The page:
WASHINGTON — An Army officer who was a prominent witness during the impeachment inquiry into President Trump last year said on Wednesday that he had decided to retire after what his lawyer called a campaign of White House intimidation and retaliation.
The incident is the latest in what Pentagon and congressional officials say could be another flash point between the president and the military.
The witness, Lt. Col. Alexander S. Vindman, a decorated Iraq war veteran who served on the staff of the White House National Security Council, is among scores of officers who have been picked to be promoted to full colonel this year. Typically, such promotions are backed by Army and Pentagon officials before moving to the White House for final approval, and then to the Senate for a confirmation vote.
But the White House had made clear to officials in the Pentagon’s office of personnel and readiness, which handles such matters, that Mr. Trump did not want to see Colonel Vindman promoted, officials said.
Mr. Trump’s allies at the White House asked Pentagon officials to find instances of misconduct by Colonel Vindman that would justify blocking his promotion, administration officials said on Wednesday.
On multiple occasions, including this week, the White House pressed the Pentagon to seek witnesses who would come forward and say that Colonel Vindman acted improperly, the officials said.
But Defense Secretary Mark T. Esper and Army Secretary Ryan McCarthy have been unable to produce such evidence, largely because it does not exist, according to one administration official who spoke on the condition of anonymity.
With that hurdle cleared, Mr. Esper on Monday approved the promotion list, including Colonel Vindman, and it was expected to be delivered to the White House by Friday, a second administration official said.
Senior Army leaders were caught off guard by Colonel Vindman’s decision on Wednesday. Mr. McCarthy was expected to have a general officer contact Colonel Vindman to discuss his options, an administration official said.
But people familiar with Colonel Vindman’s decision said he felt increasingly pessimistic that he had a meaningful future in the Army. He announced his decision in a short Twitter message on Wednesday morning.
“Today I officially requested retirement from the US Army, an organization I love,” he said. “My family and I look forward to the next chapter of our lives.”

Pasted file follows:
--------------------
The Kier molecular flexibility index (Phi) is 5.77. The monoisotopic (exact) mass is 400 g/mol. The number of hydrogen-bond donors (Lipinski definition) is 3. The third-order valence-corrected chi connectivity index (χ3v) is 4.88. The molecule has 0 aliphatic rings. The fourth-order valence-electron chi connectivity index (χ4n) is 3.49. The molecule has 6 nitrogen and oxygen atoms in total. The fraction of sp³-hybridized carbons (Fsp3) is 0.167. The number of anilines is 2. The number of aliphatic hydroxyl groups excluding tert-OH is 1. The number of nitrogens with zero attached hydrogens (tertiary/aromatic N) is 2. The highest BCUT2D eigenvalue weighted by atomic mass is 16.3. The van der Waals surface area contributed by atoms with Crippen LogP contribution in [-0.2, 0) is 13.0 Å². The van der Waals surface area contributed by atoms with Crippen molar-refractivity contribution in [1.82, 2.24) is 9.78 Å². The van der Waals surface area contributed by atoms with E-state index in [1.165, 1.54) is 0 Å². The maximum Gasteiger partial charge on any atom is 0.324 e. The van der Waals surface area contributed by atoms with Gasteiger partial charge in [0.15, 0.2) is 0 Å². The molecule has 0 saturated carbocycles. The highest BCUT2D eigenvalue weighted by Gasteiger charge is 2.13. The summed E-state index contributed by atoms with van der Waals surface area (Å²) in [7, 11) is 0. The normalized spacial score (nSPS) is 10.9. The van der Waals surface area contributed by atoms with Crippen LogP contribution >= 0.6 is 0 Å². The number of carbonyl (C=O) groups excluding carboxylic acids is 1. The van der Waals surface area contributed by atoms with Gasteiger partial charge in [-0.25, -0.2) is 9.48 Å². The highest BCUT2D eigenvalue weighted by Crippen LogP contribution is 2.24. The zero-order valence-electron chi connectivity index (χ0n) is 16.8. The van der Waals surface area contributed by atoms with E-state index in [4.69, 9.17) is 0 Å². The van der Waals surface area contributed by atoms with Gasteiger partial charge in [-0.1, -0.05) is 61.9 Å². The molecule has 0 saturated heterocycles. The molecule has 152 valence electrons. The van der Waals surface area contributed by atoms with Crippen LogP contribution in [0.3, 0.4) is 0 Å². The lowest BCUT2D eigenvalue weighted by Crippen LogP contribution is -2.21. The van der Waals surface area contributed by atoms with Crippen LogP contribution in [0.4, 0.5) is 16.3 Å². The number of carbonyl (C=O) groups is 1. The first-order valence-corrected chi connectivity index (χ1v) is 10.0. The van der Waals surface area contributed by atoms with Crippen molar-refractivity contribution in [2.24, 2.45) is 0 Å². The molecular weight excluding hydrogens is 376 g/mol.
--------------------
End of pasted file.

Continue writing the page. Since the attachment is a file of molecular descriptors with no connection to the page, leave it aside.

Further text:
Colonel Vindman’s lawyer, David Pressman, said in a statement that the officer was the victim of campaign of “bullying” and “intimidation” by the White House.
“Through a campaign of bullying, intimidation and retaliation, the president of the United States attempted to force LTC Vindman to choose: Between adhering to the law or pleasing a president,” Mr. Pressman said. “Between honoring his oath or protecting his career. Between protecting his promotion or the promotion of his fellow soldiers.”
Mr. Pressman added, “Vindman did what the law compelled him to do; and for that he was bullied by the president and his proxies.”
The White House declined to comment.
In his role as a Ukraine expert on the National Security Council staff, Colonel Vindman was on Mr. Trump’s phone call on July 25 with Ukraine’s president that later was a central element of the impeachment inquiry. Colonel Vindman testified in the House impeachment hearings that it was “improper for the president” to coerce a foreign country to investigate a political opponent.
Hours before Colonel Vindman was marched out of the White House in February by security guards, Mr. Trump foreshadowed his fate when asked if he would be pushed out. “Well, I’m not happy with him,” the president told reporters. “You think I’m supposed to be happy with him? I’m not.”
A person familiar with Colonel Vindman’s decision said he decided to retire after more than 21 years in the Army when it became apparent he would not be able to serve in a useful capacity in his area of specialty, Eurasia affairs. He had been scheduled to start a term at the Army War College later this summer.
Colonel Vindman’s retirement, which still must be approved by the Army, comes despite promises from Mr. Esper and other senior military leaders to protect from retribution members of the armed services who return to military duties after serving tours at the White House.
Senator Tammy Duckworth, Democrat of Illinois, said last week that she would block Senate confirmation of 1,123 military personnel promotions until she received assurances that Colonel Vindman’s promotion would not be blocked.
“Lt. Col. Vindman’s decision to retire puts the spotlight on Secretary of Defense Mark Esper’s failure to protect a decorated combat veteran against a vindictive commander in chief,” Ms. Duckworth said in a statement on Wednesday.
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